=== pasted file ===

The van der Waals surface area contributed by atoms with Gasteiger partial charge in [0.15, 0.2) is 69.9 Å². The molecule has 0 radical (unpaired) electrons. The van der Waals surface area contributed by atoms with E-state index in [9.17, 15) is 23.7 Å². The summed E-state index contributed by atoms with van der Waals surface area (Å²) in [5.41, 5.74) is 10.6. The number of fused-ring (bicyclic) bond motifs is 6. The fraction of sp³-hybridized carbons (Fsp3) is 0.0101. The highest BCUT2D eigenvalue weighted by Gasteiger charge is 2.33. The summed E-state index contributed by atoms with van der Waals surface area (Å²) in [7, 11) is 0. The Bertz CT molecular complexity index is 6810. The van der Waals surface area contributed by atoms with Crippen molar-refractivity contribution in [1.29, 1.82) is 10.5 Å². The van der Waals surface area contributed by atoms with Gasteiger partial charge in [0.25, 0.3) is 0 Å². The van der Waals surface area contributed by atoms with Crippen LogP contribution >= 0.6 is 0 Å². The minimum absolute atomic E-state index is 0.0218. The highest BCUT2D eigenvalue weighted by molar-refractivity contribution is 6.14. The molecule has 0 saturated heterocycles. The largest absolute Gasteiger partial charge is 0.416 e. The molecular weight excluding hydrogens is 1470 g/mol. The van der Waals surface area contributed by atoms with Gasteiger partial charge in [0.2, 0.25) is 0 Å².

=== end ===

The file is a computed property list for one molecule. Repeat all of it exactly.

The van der Waals surface area contributed by atoms with Gasteiger partial charge in [0.15, 0.2) is 69.9 Å². The molecule has 0 radical (unpaired) electrons. The van der Waals surface area contributed by atoms with E-state index in [9.17, 15) is 23.7 Å². The summed E-state index contributed by atoms with van der Waals surface area (Å²) in [5.41, 5.74) is 10.6. The number of fused-ring (bicyclic) bond motifs is 6. The fraction of sp³-hybridized carbons (Fsp3) is 0.0101. The highest BCUT2D eigenvalue weighted by Gasteiger charge is 2.33. The summed E-state index contributed by atoms with van der Waals surface area (Å²) in [7, 11) is 0. The Bertz CT molecular complexity index is 6810. The van der Waals surface area contributed by atoms with Crippen molar-refractivity contribution in [1.29, 1.82) is 10.5 Å². The van der Waals surface area contributed by atoms with Gasteiger partial charge in [0.25, 0.3) is 0 Å². The van der Waals surface area contributed by atoms with Crippen LogP contribution >= 0.6 is 0 Å². The minimum absolute atomic E-state index is 0.0218. The highest BCUT2D eigenvalue weighted by molar-refractivity contribution is 6.14. The molecule has 0 saturated heterocycles. The largest absolute Gasteiger partial charge is 0.416 e. The molecular weight excluding hydrogens is 1470 g/mol. The van der Waals surface area contributed by atoms with Gasteiger partial charge in [0.2, 0.25) is 0 Å².